By now, Salo was in the NHL and McLennan was in a Grizzlies uniform. But McLennan would play incredibly and help the Grizzlies to the best overall record going into the playoffs.
The team was chomping at the bit to get the playoffs going. Jason Simon and Jamie McLennan were really wanting to get things going. They engaged in a pre-playoff scrap to really get the adrenaline flowing.
The scrap must have helped. McLennan pitched the shutout against the Minnesota Moose in game one. The Grizzlies owned the Moose in the regular season, going seven and zero against them. Game one was more of the same, a 6-0 shellacking by the Grizzlies.
The Moose were in trouble. They lost game two 9-2. It was an all around humiliation for the Moose in game 2. Bullwinkle cartoons were played on the scoreboard all night bringing "hearty laughs" from the Grizzlies' fans and McLennan made a 60-foot outlet pass to record an assist.
We didn't want to give them any encouragement
after the first period like the other night, and the guys
did a good job of coming out right away," Butch Goring
said in the Denver Post.
Game three was a 4-2 victory for the Grizzlies. All in all, the Moose were outscored 19-4 in the three-game sweep.
The next team to put their head on the chopping block was the Phoenix Roadrunners. Madill and Miller would each score two to pace the Grizzlies over the Roadrunners in game one 6-2.
Phoenix came out surly in game two. While the referees kept a lid on the on-ice tensions, they couldn't stop Goring from erupting. In between the second and third periods, Goring caught the officials in the hallway and was voicing his displeasure over the course of the game, then a 4-1 Grizzlies edge, when Rob Laird, Phoenix coach, confronted Goring. Goring, LADY BYNG WINNER, unleashed his rage verbally on Laird.
It Takes MacWilliam and Madill to Catch a Roadrunner
With things at the boiling point, Mike MacWilliam was ready to rock and roll. He was vicious. In game one he nailed Keith Redmond, an unfortunate Roadrunner guily of numerous elbowing transgressions, into the boards. He then rag-dolled Redmond in the ensuing fight.
"The playoffs are always going to be a little more
intense," said MacWilliam in the Denver Post. But if they
want to get rough, we can do that too."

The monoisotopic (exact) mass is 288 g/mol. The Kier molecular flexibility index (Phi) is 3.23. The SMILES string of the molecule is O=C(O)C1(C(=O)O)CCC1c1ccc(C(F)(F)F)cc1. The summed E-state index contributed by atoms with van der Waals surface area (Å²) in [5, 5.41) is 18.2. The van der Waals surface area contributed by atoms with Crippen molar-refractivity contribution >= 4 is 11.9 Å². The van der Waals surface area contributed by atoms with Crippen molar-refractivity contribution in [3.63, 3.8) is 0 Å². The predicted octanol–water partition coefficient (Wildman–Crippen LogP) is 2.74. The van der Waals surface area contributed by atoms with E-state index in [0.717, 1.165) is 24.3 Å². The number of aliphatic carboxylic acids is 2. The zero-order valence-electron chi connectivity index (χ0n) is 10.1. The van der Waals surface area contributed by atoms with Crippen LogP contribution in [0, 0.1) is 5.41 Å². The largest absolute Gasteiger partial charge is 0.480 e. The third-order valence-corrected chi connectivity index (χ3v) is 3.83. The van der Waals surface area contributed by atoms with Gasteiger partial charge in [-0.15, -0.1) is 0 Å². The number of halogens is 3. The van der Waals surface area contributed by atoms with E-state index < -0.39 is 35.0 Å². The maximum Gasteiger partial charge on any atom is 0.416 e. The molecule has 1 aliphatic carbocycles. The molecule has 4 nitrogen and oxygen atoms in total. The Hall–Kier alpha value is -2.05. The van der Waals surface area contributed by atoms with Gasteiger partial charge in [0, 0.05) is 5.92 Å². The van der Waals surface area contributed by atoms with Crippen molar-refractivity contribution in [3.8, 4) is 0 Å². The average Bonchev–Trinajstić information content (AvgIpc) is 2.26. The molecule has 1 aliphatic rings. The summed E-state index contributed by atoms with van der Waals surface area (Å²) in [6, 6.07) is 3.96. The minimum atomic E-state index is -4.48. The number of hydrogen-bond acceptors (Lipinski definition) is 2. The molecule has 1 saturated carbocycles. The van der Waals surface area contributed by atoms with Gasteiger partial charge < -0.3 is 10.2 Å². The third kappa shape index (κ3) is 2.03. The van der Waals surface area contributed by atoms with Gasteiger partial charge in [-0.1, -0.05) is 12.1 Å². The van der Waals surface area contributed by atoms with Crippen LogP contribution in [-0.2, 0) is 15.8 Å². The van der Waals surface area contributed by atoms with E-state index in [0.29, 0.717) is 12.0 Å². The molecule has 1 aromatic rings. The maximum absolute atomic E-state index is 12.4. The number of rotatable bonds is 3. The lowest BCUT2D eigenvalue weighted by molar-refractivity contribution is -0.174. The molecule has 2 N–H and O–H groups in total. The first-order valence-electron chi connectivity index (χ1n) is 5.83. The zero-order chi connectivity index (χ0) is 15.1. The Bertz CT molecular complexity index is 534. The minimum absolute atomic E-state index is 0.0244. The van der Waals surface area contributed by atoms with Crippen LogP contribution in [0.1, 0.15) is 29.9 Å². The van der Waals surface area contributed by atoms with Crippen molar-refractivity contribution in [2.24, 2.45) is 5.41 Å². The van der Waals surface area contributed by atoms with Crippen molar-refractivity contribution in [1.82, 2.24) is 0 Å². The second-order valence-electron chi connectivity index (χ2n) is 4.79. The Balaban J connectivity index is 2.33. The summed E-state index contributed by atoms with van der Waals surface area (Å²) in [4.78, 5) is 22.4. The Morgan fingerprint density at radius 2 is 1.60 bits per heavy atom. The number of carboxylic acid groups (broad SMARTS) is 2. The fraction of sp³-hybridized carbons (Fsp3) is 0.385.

Things were fixing to get worse for the Roadrunners. Tommy Salo and Chris Taylor were returning to the team. Salo was league MVP.
Phoenix ended up losing the series in five games. Salo was in net in game five, a 5-4 comeback victory for the Grizzlies.
The Milwaukee Admirals saw their ship begin sinking in a hurry. Game one started close, tied 2-2 after one period. Then the Griz went on to score nine more to ice it 11-4. It was Andersson who led the team with five goals. After the game Andersson said, "I wish I could shoot more, but I like to pass and I've played that way for the last 10 years. It's kind of hard to change now, but after tonight, maybe I will a little more."
He was back to passing in game two, but it didn't matter. Andersson netted two assists in the 5-1 Grizzlies victory. Kip Miller scored twice and Andrei Vasiljev scored once in a 58 second span in the first period to put it away early.
Vasiljev, Taylor and Rockefort Celebrate Andrei's Goal
The Admirals would play an inspired game 3, winning 4-1. But that was it. The Grizzlies would win the next two 5-3 and 3-2.
The Kansas City Blades were the next victims.
The Grizzlies played uninspired, according to goalie Tommy Salo, but still won game one 3-2.
The Grizzlies would play more inspired in game two and win convincingly 6-3. This would be the last time the Grizzlies would play on Denver Ice. Some team from Quebec was coming to town to be Denver's second NHL team.
A 3-2 comeback victory in game 3 all but ensured that the Grizzlies were going to sweep. Sure enough, Chris Taylor scored the game winner short handed with just under two minutes gone in the third period. The Grizzlies won the game 4-3 and won the Turner Cup after losing just two playoff games in the post season.
Kip Miller was given the Bud Poile Trophy as Playoff MVP and Gord Dineen took the Turner Trophy for the first skate around the rink.
Chris Taylor and Tommy Salo Battle To Keep The
Puck Out of the Net in The Fourth and Deciding Game.